Politics & Policy

Roe in The Senate

Pro-life strength.

Tirty years after the Supreme Court handed down a decision that was supposed to be a definitive resolution of the abortion debate, the political opposition to that decision is alive and well. Pro-lifers not only won Senate passage of the partial-birth-abortion ban; they also showed remarkable strength in another test.

Harkin, the Iowa Democrat, offered an amendment expressing the sense of the Senate that Roe v. Wade was rightly decided. He had done the same thing during the partial-birth-abortion debate in October 1999. The amendment passed, as it did last time, but it will be stripped from the bill before its final passage.

The vote for the amendment was 52-46. It is reasonable to assume that the non-voters, Mitch McConnell and Joe Biden, would have voted with their parties. So the real division of opinion on Roe in the Senate is 53-47.

In 1999, the vote was 51-47 — counting the non-voters, 51-49.

Since that time, Republicans have lost four seats in the Senate. But pro-lifers have lost only two votes. Opposition to abortion is sometimes held to be a losing issue for Republicans; but in the last few election cycles, pro-lifers have done better than Republicans.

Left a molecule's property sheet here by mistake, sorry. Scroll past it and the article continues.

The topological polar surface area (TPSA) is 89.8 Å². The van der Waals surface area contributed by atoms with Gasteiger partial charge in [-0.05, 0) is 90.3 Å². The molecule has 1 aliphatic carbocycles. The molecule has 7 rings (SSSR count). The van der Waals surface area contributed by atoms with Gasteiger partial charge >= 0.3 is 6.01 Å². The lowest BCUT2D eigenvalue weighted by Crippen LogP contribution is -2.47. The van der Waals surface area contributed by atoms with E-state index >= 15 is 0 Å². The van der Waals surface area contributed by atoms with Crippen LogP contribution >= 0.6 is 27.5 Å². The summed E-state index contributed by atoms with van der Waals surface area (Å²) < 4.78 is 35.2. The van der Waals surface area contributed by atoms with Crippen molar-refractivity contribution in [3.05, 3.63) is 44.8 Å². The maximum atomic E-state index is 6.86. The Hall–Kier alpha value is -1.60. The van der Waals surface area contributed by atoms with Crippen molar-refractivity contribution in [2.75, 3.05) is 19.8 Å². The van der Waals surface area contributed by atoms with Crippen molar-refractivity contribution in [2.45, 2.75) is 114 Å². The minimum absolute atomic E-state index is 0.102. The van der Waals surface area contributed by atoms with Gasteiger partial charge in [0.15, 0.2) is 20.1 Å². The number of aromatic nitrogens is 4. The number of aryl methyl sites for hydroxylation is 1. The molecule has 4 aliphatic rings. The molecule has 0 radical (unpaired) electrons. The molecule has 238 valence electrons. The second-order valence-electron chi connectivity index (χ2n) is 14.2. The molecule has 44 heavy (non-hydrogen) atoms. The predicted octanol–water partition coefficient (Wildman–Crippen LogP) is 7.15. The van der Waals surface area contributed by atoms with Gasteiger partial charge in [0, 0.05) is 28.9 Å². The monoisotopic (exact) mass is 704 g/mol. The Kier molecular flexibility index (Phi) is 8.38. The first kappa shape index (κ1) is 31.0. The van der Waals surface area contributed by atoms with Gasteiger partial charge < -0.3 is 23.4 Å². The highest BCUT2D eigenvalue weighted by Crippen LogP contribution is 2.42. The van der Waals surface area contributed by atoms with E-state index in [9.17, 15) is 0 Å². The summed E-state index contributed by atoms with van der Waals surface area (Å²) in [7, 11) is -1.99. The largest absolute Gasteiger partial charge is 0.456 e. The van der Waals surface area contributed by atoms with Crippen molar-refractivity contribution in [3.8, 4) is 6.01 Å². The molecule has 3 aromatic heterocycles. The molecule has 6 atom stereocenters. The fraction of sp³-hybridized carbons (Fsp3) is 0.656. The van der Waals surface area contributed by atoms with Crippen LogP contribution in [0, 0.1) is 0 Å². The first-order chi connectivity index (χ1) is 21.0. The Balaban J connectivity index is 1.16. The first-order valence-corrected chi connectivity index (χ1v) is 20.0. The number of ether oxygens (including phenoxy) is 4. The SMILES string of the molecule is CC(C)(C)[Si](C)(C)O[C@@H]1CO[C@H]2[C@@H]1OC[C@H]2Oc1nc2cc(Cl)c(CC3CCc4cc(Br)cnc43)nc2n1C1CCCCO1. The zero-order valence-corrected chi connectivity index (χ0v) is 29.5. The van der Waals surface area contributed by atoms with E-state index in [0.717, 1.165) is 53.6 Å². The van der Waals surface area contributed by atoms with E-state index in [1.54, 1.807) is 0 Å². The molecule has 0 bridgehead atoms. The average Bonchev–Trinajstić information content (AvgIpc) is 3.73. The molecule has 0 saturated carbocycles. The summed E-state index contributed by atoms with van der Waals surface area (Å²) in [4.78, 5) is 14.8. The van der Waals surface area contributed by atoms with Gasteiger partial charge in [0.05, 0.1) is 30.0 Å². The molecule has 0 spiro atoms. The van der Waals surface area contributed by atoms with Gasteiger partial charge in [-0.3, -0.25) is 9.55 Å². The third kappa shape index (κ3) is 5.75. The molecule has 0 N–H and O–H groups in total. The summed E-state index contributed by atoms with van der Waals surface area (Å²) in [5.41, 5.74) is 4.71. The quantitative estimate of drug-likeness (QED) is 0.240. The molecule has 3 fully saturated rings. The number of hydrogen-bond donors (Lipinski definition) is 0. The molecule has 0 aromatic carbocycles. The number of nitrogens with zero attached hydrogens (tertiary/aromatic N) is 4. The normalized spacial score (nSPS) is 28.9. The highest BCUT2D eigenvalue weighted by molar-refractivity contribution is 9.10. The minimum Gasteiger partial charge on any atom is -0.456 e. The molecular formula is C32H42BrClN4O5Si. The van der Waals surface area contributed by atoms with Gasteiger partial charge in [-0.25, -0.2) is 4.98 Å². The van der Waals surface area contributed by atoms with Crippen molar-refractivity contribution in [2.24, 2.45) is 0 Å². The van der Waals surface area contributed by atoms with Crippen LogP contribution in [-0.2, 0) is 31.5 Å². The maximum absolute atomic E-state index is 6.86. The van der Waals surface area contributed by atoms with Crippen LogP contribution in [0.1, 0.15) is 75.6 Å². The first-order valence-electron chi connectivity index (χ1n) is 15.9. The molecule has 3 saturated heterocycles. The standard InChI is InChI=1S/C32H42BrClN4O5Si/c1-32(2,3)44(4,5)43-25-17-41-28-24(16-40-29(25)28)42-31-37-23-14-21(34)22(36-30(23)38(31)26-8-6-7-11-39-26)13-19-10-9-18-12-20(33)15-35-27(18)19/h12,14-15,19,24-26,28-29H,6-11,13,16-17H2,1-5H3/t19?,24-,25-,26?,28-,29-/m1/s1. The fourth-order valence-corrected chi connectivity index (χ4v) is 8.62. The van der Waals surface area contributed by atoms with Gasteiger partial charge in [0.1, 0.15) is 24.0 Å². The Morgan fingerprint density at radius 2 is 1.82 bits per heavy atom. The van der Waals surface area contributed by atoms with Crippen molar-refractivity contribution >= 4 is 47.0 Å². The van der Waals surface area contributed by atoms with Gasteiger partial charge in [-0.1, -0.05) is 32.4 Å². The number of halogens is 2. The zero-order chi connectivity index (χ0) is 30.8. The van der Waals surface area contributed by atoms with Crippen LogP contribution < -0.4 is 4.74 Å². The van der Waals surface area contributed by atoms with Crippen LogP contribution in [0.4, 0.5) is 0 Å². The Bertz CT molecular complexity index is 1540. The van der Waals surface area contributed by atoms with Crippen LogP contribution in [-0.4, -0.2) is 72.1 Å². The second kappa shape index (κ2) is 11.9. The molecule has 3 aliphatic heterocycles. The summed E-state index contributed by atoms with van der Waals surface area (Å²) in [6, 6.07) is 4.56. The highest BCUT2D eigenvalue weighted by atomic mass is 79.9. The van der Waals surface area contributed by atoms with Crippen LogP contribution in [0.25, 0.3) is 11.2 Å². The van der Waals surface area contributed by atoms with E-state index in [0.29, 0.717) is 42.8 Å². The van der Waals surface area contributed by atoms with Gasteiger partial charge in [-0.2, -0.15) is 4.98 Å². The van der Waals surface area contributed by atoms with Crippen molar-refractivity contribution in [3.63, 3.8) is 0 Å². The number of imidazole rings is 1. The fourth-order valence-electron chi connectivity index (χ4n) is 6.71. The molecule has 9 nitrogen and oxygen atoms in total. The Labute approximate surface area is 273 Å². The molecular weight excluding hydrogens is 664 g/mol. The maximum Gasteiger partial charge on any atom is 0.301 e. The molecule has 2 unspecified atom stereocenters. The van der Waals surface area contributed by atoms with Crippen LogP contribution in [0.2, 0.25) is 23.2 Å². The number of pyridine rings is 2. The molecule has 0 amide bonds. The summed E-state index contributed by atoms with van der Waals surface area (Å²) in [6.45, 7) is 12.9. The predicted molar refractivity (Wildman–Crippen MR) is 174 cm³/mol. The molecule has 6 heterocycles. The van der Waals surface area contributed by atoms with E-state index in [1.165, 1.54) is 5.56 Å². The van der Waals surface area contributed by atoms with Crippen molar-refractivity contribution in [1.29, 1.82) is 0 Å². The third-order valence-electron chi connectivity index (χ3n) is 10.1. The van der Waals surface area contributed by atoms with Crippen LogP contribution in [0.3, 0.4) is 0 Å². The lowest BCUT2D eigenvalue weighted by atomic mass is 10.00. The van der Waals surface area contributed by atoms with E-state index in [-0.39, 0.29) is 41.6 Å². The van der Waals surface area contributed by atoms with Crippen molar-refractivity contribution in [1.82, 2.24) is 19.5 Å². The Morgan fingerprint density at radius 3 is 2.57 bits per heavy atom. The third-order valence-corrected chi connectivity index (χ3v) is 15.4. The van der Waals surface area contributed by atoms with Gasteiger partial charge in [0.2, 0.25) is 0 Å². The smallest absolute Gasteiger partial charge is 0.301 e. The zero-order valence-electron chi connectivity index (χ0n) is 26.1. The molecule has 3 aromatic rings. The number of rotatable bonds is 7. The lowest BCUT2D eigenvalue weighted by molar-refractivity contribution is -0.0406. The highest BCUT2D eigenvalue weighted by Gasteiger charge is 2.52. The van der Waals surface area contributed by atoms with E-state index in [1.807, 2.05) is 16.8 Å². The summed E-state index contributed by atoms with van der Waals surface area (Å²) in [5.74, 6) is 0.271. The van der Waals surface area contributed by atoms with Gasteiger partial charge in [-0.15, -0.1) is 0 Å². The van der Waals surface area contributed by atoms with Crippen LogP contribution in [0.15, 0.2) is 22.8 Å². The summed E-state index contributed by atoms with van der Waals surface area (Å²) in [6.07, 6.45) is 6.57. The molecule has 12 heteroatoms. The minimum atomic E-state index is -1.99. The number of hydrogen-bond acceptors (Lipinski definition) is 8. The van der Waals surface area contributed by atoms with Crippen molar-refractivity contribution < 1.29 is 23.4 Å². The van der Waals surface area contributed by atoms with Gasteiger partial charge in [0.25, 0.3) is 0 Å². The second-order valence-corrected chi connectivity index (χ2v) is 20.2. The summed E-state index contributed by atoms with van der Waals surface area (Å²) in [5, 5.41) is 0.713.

The number of pro-life Democrats in the Senate has increased. In 1999, only John Breaux of Louisiana and Harry Reid of Nevada voted against Roe. This time, they were joined by Zell Miller of Georgia, Ben Nelson of Nebraska, and Mark Pryor of Arkansas. (Pryor and Miller replaced Republicans who also voted against Roe, while Nelson replaced a Democrat who voted for it.)

Moreover, the pro-lifers’ two-vote slippage doesn’t reflect an actual decline in their political strength. Their vote was inflated in 1999 because Kay Bailey Hutchison, Republican of Texas, voted against Harkin’s amendment. She said at the time that she did not want to overturn Roe, but did not think the amendment belonged in the bill. This time, she voted for the amendment. Pro-lifers also lost one vote because Frank Murkowski of Alaska, who had voted with them, became governor and appointed his pro-choice daughter to replace him. That’s nothing that a primary can’t fix.

Ramesh Ponnuru is a senior editor for National Review, a columnist for Bloomberg Opinion, a visiting fellow at the American Enterprise Institute, and a senior fellow at the National Review Institute.


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